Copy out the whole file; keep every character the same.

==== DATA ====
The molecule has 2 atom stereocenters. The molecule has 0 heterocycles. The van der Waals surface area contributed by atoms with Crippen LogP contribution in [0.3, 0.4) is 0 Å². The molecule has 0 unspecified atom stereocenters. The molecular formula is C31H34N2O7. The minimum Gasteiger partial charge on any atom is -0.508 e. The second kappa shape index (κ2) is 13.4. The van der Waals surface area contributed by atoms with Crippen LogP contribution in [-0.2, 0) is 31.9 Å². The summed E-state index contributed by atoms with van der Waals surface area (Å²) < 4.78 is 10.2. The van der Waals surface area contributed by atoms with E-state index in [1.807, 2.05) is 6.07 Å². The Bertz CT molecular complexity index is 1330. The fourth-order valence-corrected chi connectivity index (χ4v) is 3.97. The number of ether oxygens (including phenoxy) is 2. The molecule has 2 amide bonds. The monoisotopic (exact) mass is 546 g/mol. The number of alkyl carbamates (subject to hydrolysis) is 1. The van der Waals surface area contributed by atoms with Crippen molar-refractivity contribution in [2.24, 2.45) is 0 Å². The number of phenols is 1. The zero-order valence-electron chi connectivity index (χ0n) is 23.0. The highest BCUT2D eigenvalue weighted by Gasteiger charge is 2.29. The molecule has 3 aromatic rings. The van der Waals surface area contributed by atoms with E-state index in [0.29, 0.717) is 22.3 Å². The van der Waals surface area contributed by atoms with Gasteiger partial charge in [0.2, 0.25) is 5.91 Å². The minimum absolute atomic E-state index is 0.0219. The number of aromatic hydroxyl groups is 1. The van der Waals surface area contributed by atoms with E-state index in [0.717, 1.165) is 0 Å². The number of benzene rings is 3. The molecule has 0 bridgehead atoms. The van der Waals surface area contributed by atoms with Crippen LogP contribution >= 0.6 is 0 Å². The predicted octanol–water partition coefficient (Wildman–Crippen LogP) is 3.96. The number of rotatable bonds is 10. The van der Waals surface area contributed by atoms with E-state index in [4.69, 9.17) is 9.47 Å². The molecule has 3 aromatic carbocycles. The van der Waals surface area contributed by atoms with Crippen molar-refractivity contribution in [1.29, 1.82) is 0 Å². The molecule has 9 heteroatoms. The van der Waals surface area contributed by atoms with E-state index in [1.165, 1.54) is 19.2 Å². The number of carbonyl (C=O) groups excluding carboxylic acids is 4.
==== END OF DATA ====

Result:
The molecule has 2 atom stereocenters. The molecule has 0 heterocycles. The van der Waals surface area contributed by atoms with Crippen LogP contribution in [0.3, 0.4) is 0 Å². The molecule has 0 unspecified atom stereocenters. The molecular formula is C31H34N2O7. The minimum Gasteiger partial charge on any atom is -0.508 e. The second kappa shape index (κ2) is 13.4. The van der Waals surface area contributed by atoms with Crippen LogP contribution in [-0.2, 0) is 31.9 Å². The summed E-state index contributed by atoms with van der Waals surface area (Å²) < 4.78 is 10.2. The van der Waals surface area contributed by atoms with E-state index in [1.807, 2.05) is 6.07 Å². The Bertz CT molecular complexity index is 1330. The fourth-order valence-corrected chi connectivity index (χ4v) is 3.97. The number of ether oxygens (including phenoxy) is 2. The molecule has 2 amide bonds. The monoisotopic (exact) mass is 546 g/mol. The number of alkyl carbamates (subject to hydrolysis) is 1. The van der Waals surface area contributed by atoms with Crippen molar-refractivity contribution in [2.24, 2.45) is 0 Å². The number of phenols is 1. The zero-order valence-electron chi connectivity index (χ0n) is 23.0. The highest BCUT2D eigenvalue weighted by Gasteiger charge is 2.29. The molecule has 3 aromatic rings. The van der Waals surface area contributed by atoms with E-state index in [0.29, 0.717) is 22.3 Å². The van der Waals surface area contributed by atoms with Gasteiger partial charge in [0.2, 0.25) is 5.91 Å². The minimum absolute atomic E-state index is 0.0219. The number of aromatic hydroxyl groups is 1. The van der Waals surface area contributed by atoms with E-state index in [0.717, 1.165) is 0 Å². The number of benzene rings is 3. The molecule has 0 bridgehead atoms. The van der Waals surface area contributed by atoms with Crippen LogP contribution >= 0.6 is 0 Å². The predicted octanol–water partition coefficient (Wildman–Crippen LogP) is 3.96. The number of rotatable bonds is 10. The van der Waals surface area contributed by atoms with E-state index in [4.69, 9.17) is 9.47 Å². The molecule has 3 aromatic carbocycles. The van der Waals surface area contributed by atoms with Crippen molar-refractivity contribution in [1.29, 1.82) is 0 Å². The molecule has 9 heteroatoms. The van der Waals surface area contributed by atoms with E-state index in [1.165, 1.54) is 19.2 Å². The number of carbonyl (C=O) groups excluding carboxylic acids is 4.